Time Freak is given A solid if maybe a bit underutilized English DTS-HD MA 5.1 audio mix. All of the basics are on point. Dialogue is crystal clear. Sound effects have natural qualities. Scoring by Andrew Lockington fils in the mix nicely. My only real issue here is that the mix largely feels very Front/Center through the film with only small dips into any genuine surround territory. There's a late chase scene done for laughs that get some use out of it and another moment where Skyler Gisondo's Evan is repeatedly trapped in a crowded elevator that gives some sense of claustrophobic atmosphere but that's it. Levels are fine and don't require monitoring. It's a fine mix and does its job but it won't blow your hair back.
Surprisingly enough Time Freak is given a solid assortment of bonus features with an audio commentary and the original short film leading the pack. The behind-the-scenes stuff is pretty typical EPK material.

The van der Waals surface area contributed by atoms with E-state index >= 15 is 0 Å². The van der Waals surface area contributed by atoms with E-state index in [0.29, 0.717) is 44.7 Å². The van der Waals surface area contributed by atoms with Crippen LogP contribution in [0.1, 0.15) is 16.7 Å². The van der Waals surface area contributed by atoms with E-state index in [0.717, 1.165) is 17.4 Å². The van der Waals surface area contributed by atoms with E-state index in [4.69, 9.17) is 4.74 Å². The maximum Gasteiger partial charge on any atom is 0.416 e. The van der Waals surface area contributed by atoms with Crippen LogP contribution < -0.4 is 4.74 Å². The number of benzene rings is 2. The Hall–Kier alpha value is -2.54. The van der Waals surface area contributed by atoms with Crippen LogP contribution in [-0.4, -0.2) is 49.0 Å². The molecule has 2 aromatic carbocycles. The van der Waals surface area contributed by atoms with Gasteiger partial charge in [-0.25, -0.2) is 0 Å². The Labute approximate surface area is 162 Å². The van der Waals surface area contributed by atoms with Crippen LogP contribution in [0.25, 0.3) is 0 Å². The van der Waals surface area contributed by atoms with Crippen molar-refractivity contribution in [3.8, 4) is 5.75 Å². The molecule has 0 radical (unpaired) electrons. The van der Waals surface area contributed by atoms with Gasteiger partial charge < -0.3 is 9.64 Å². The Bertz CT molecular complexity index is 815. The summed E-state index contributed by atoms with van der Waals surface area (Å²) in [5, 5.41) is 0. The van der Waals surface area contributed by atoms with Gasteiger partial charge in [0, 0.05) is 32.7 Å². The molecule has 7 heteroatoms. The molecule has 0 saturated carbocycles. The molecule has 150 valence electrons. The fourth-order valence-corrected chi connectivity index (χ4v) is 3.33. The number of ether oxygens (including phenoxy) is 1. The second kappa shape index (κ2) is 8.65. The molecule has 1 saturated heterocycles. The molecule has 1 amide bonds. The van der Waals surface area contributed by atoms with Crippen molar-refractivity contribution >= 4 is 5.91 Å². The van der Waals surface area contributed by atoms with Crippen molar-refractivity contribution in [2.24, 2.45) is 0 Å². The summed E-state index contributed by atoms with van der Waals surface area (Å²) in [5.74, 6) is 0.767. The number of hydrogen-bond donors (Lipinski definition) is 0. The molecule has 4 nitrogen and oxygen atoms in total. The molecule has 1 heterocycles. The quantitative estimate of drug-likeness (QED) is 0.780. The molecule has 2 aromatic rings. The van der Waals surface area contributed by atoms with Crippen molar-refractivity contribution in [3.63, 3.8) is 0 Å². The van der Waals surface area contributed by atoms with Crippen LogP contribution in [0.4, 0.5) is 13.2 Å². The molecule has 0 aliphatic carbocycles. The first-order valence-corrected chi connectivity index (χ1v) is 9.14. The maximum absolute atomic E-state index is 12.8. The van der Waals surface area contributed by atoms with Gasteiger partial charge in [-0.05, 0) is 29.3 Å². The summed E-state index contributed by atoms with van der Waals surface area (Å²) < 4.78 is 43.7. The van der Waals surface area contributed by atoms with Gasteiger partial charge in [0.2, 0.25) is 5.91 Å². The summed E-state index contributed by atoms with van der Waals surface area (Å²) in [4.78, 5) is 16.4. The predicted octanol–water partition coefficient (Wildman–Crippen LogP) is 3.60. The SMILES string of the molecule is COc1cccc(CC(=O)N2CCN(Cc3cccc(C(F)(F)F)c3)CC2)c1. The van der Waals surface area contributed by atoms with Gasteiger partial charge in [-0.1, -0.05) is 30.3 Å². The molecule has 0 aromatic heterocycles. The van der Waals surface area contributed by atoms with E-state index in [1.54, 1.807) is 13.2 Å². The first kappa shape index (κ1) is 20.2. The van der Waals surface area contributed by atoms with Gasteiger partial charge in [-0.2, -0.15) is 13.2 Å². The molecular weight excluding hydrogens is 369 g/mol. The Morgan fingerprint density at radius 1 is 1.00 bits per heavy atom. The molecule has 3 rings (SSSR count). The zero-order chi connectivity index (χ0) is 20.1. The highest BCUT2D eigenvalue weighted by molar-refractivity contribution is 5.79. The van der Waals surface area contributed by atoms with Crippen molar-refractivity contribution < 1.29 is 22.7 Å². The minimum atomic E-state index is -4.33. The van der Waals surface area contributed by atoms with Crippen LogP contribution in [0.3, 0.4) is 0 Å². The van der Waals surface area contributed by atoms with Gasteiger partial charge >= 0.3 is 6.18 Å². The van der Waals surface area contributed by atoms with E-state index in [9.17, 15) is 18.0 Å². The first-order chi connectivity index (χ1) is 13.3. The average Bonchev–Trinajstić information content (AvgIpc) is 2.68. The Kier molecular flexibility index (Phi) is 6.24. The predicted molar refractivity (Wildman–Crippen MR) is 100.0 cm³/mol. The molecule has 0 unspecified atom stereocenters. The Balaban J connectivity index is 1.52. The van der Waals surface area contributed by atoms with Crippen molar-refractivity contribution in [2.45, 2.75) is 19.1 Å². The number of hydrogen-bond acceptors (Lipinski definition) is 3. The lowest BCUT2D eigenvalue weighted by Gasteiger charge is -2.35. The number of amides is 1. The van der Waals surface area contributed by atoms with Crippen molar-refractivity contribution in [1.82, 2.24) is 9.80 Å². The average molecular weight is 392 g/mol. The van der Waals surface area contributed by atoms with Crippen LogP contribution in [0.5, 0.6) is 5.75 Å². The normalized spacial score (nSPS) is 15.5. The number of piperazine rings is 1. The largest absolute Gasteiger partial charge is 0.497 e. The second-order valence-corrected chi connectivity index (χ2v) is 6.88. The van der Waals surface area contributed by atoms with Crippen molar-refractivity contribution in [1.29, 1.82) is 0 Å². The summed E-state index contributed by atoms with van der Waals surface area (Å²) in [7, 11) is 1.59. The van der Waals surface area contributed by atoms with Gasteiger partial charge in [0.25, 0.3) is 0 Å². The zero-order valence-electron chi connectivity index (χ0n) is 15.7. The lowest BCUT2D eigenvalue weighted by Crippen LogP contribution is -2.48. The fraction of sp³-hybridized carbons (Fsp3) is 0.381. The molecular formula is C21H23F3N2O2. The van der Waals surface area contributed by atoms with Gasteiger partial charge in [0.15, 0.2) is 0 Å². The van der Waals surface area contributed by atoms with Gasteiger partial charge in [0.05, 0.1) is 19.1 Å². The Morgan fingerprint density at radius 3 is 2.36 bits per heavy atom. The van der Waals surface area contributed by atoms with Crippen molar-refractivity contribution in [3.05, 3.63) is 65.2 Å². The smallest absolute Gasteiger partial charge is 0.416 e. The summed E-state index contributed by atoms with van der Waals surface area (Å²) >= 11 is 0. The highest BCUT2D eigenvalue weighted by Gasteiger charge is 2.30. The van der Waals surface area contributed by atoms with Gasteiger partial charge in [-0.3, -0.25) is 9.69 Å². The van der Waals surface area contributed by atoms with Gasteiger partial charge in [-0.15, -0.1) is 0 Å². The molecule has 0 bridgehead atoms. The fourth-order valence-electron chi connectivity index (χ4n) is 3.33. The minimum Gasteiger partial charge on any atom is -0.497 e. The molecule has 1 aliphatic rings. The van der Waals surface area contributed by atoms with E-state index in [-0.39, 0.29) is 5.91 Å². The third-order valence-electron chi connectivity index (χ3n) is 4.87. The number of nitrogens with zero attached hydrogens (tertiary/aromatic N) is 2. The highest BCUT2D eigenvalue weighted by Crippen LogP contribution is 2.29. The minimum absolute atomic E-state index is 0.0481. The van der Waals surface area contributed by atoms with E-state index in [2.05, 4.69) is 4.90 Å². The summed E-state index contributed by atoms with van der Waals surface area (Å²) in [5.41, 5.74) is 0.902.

Audio Commentary featuring writer/director Andrew Bowler, producers Raymond Mansfield, Matthew Rhodes and Gigi Causey.
Time Freak: the Original Short Film (HD 11:25)
Making Time Freak (HD 9:05)
Trailer (HD 2:22)
Time Freak isn't a great movie by any stretch, but it's certainly enjoyable. Its heart is in the right place even if its aim misses the mark. It's clever without being too full of itself. It's funny without the jokes overstaying their welcome or becoming base. A little script refinement, something closer to the original Oscar-nominated short, and perhaps this film would have had stronger legs to stand on. Lionsgate delivers another solid Blu-ray release with a standup A/V presentation and a couple of decent bonus features - especially the original short film - make this an overall solid release. If you're in the mood for a fun but not overly complicated, decent but not amazing, romantic comedy - Time Freak should fit the bill. Worth A Look.